It’s becoming impossible to ignore the advances and benefits of artificial intelligence in the workplace, which is why chief information officers already plan for its adoption — but what is the best way to approach implementing the technology?
In Gartner’s 2018 CIO Agenda, 3,160 CIOs were surveyed from 98 countries across major industries, including 461 government CIOs. It revealed 25 percent of respondents have already invested or are in short-term planning for AI.
AI does differ depending on sector, though. It ranked among the top 10 technology areas for the overall sample of those surveyed, but 19th for government. But in defense and intelligence, 7 percent of CIOs mentioned AI compared to the 6 percent of CIOs in other industries.
Regardless, the majority of CIOs said cybersecurity and AI will significantly change how they do their jobs in the near future, and CIOs increasingly adopt AI to boost customer experience or fight fraud. In fact, 4 percent of respondents have already implemented AI, and 46 percent developed plans to do so.
Yet, challenges remain, and though interest is high, implementation is still rather low. CIOs piloting AI programs face obstacles. And when planning for AI, 47 percent of CIOs said they needed new skills, and 37 percent found those skills hard to find.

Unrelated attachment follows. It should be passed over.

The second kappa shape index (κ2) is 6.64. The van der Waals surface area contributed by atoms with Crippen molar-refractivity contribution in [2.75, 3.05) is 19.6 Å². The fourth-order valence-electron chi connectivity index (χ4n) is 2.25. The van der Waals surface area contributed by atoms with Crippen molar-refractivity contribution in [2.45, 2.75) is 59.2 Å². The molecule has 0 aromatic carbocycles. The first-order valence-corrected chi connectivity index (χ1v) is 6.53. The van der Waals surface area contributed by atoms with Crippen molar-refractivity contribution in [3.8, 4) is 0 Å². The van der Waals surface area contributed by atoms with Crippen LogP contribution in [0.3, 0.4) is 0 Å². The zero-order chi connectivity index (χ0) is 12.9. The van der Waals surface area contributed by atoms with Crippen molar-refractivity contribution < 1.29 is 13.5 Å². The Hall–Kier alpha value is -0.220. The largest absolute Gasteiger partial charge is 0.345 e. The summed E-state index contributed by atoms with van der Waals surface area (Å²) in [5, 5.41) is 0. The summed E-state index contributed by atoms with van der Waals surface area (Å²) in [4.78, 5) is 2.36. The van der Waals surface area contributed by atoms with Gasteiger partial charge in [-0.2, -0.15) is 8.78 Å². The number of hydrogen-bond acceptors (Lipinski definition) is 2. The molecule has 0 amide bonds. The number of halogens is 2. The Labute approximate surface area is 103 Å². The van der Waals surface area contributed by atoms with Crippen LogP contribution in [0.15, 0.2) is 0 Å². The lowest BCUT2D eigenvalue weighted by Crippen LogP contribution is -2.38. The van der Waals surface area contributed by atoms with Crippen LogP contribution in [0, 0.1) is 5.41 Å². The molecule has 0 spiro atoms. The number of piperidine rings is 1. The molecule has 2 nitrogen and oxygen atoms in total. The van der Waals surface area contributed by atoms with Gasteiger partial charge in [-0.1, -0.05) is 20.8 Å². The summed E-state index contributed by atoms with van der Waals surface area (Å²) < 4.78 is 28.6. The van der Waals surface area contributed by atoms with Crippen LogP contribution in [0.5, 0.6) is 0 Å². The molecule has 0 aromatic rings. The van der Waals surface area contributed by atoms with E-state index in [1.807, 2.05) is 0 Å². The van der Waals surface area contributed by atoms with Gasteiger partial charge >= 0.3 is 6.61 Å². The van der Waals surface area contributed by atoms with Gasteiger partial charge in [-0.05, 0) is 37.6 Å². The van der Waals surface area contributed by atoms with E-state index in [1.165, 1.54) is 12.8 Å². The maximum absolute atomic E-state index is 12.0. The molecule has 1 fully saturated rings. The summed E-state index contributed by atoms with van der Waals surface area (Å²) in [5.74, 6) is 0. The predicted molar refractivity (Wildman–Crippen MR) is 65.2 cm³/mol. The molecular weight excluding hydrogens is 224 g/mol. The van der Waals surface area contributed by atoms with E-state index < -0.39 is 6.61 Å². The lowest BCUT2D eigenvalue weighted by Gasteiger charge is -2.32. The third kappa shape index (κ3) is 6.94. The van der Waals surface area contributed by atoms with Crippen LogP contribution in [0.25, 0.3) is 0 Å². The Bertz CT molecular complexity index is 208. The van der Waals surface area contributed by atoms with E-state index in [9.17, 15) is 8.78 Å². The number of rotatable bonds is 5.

So, for the nearly half of CIOs planning to deploy AI and for those who will inevitably begin doing so, where should they begin? Gartner analysts provided four lessons learned from early AI adopters:
Start Small and Aim Low: Don’t seek high outcomes or return of investments at first. Prepare for early AI projects to produce lessons learned that will help with larger pilots and implementations. Set a low financial target, and focus on small-scale adoption.
Augment People, Don’t Replace Them: Gartner predicts that by 2020, 20 percent of organizations will dedicate employees to monitoring and guiding neural networks. So, use AI as a way to engage workers with the tech and enable them to focus on higher-level tasks. AI can help humans make better, smarter decisions, and can be used to complete mundane tasks.
Prepare for New Skills and Talents: Most organizations lack the internal skills in data science (for mining and exploiting data) for thoughtful AI implementation, and rely on outsourcing that knowledge. Improperly preparing data for AI can cause bias in data, algorithms and AI systems. Prepare to store and manage large data sets for AI projects, and transfer knowledge from external experts to internal workers for long-term success.
Choose Transparent Solutions: Especially in government, AI projects will include systems and software from external service providers. It’s important to understand how that system is reaching decisions and why, which should be included in service agreements. This is particularly relevant when decisions are subject to regulation and auditing. If understanding the advanced analytical model is too complex, visualizations of the potential offers will do.